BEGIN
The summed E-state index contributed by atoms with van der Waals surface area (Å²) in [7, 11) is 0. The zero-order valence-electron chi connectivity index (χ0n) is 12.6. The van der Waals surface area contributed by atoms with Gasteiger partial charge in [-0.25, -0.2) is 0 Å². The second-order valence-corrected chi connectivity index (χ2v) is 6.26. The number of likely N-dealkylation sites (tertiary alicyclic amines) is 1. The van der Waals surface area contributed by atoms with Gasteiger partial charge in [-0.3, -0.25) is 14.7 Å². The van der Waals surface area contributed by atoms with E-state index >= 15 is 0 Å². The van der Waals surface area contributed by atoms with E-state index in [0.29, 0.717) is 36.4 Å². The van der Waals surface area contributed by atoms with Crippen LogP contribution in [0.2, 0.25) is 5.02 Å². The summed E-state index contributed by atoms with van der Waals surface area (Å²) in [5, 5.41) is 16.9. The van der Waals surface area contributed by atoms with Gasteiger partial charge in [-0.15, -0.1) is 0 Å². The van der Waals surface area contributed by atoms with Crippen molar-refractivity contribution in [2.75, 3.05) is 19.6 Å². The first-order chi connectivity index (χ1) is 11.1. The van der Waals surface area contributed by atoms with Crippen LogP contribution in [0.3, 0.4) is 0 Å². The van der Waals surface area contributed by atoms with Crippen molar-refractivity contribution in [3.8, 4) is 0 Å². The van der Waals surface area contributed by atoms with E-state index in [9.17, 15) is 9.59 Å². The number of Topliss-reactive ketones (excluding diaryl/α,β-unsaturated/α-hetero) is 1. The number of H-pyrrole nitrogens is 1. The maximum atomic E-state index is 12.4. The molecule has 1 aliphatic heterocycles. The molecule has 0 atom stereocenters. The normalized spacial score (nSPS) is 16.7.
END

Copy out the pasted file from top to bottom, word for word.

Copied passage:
The summed E-state index contributed by atoms with van der Waals surface area (Å²) in [7, 11) is 0. The zero-order valence-electron chi connectivity index (χ0n) is 12.6. The van der Waals surface area contributed by atoms with Gasteiger partial charge in [-0.25, -0.2) is 0 Å². The second-order valence-corrected chi connectivity index (χ2v) is 6.26. The number of likely N-dealkylation sites (tertiary alicyclic amines) is 1. The van der Waals surface area contributed by atoms with Gasteiger partial charge in [-0.3, -0.25) is 14.7 Å². The van der Waals surface area contributed by atoms with E-state index >= 15 is 0 Å². The van der Waals surface area contributed by atoms with E-state index in [0.29, 0.717) is 36.4 Å². The van der Waals surface area contributed by atoms with Crippen LogP contribution in [0.2, 0.25) is 5.02 Å². The summed E-state index contributed by atoms with van der Waals surface area (Å²) in [5, 5.41) is 16.9. The van der Waals surface area contributed by atoms with Gasteiger partial charge in [-0.15, -0.1) is 0 Å². The van der Waals surface area contributed by atoms with Crippen molar-refractivity contribution in [2.75, 3.05) is 19.6 Å². The first-order chi connectivity index (χ1) is 11.1. The van der Waals surface area contributed by atoms with Crippen LogP contribution in [0.3, 0.4) is 0 Å². The van der Waals surface area contributed by atoms with Crippen molar-refractivity contribution in [3.8, 4) is 0 Å². The van der Waals surface area contributed by atoms with E-state index in [9.17, 15) is 9.59 Å². The number of Topliss-reactive ketones (excluding diaryl/α,β-unsaturated/α-hetero) is 1. The number of H-pyrrole nitrogens is 1. The maximum atomic E-state index is 12.4. The molecule has 1 aliphatic heterocycles. The molecule has 0 atom stereocenters. The normalized spacial score (nSPS) is 16.7.